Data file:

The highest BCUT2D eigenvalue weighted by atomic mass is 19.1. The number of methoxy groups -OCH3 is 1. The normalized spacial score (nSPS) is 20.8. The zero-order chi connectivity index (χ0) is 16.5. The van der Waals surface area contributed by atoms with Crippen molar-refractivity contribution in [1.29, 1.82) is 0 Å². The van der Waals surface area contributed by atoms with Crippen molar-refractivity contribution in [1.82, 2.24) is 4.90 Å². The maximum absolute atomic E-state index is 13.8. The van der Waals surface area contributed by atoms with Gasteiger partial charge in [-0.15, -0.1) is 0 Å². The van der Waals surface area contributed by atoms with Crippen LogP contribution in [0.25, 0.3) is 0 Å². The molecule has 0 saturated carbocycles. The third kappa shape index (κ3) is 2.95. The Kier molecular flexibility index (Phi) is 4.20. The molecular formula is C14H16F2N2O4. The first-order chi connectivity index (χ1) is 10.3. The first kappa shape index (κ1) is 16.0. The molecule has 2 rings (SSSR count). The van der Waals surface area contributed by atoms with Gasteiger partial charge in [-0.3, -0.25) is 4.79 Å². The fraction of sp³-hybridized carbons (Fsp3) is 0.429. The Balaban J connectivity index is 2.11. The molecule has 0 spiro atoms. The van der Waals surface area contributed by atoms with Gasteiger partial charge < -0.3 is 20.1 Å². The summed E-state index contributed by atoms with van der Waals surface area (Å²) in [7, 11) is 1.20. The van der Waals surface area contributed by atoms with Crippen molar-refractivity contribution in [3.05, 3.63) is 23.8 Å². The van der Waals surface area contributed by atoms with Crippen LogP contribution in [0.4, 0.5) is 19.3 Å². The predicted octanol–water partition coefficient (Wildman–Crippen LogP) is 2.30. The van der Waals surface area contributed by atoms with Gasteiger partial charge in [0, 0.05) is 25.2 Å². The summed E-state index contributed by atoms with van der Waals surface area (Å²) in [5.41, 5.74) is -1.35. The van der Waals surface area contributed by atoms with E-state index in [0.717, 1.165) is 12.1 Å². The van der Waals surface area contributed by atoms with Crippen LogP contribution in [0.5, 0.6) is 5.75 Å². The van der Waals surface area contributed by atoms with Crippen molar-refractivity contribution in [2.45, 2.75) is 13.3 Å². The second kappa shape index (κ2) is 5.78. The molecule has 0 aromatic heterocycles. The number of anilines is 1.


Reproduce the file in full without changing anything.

The highest BCUT2D eigenvalue weighted by atomic mass is 19.1. The number of methoxy groups -OCH3 is 1. The normalized spacial score (nSPS) is 20.8. The zero-order chi connectivity index (χ0) is 16.5. The van der Waals surface area contributed by atoms with Crippen molar-refractivity contribution in [1.29, 1.82) is 0 Å². The van der Waals surface area contributed by atoms with Crippen molar-refractivity contribution in [1.82, 2.24) is 4.90 Å². The maximum absolute atomic E-state index is 13.8. The van der Waals surface area contributed by atoms with Gasteiger partial charge in [-0.15, -0.1) is 0 Å². The van der Waals surface area contributed by atoms with Crippen LogP contribution in [0.25, 0.3) is 0 Å². The molecule has 0 saturated carbocycles. The third kappa shape index (κ3) is 2.95. The Kier molecular flexibility index (Phi) is 4.20. The molecular formula is C14H16F2N2O4. The first-order chi connectivity index (χ1) is 10.3. The first kappa shape index (κ1) is 16.0. The molecule has 2 rings (SSSR count). The van der Waals surface area contributed by atoms with Gasteiger partial charge in [-0.3, -0.25) is 4.79 Å². The fraction of sp³-hybridized carbons (Fsp3) is 0.429. The Balaban J connectivity index is 2.11. The molecule has 0 spiro atoms. The van der Waals surface area contributed by atoms with Gasteiger partial charge < -0.3 is 20.1 Å². The summed E-state index contributed by atoms with van der Waals surface area (Å²) in [7, 11) is 1.20. The van der Waals surface area contributed by atoms with Crippen molar-refractivity contribution in [3.05, 3.63) is 23.8 Å². The van der Waals surface area contributed by atoms with Crippen LogP contribution in [0.4, 0.5) is 19.3 Å². The predicted octanol–water partition coefficient (Wildman–Crippen LogP) is 2.30. The van der Waals surface area contributed by atoms with Gasteiger partial charge in [0, 0.05) is 25.2 Å². The summed E-state index contributed by atoms with van der Waals surface area (Å²) in [5.41, 5.74) is -1.35. The van der Waals surface area contributed by atoms with E-state index in [0.717, 1.165) is 12.1 Å². The van der Waals surface area contributed by atoms with Crippen LogP contribution in [0.5, 0.6) is 5.75 Å². The van der Waals surface area contributed by atoms with Crippen molar-refractivity contribution in [2.45, 2.75) is 13.3 Å². The second kappa shape index (κ2) is 5.78. The molecule has 0 aromatic heterocycles. The number of anilines is 1.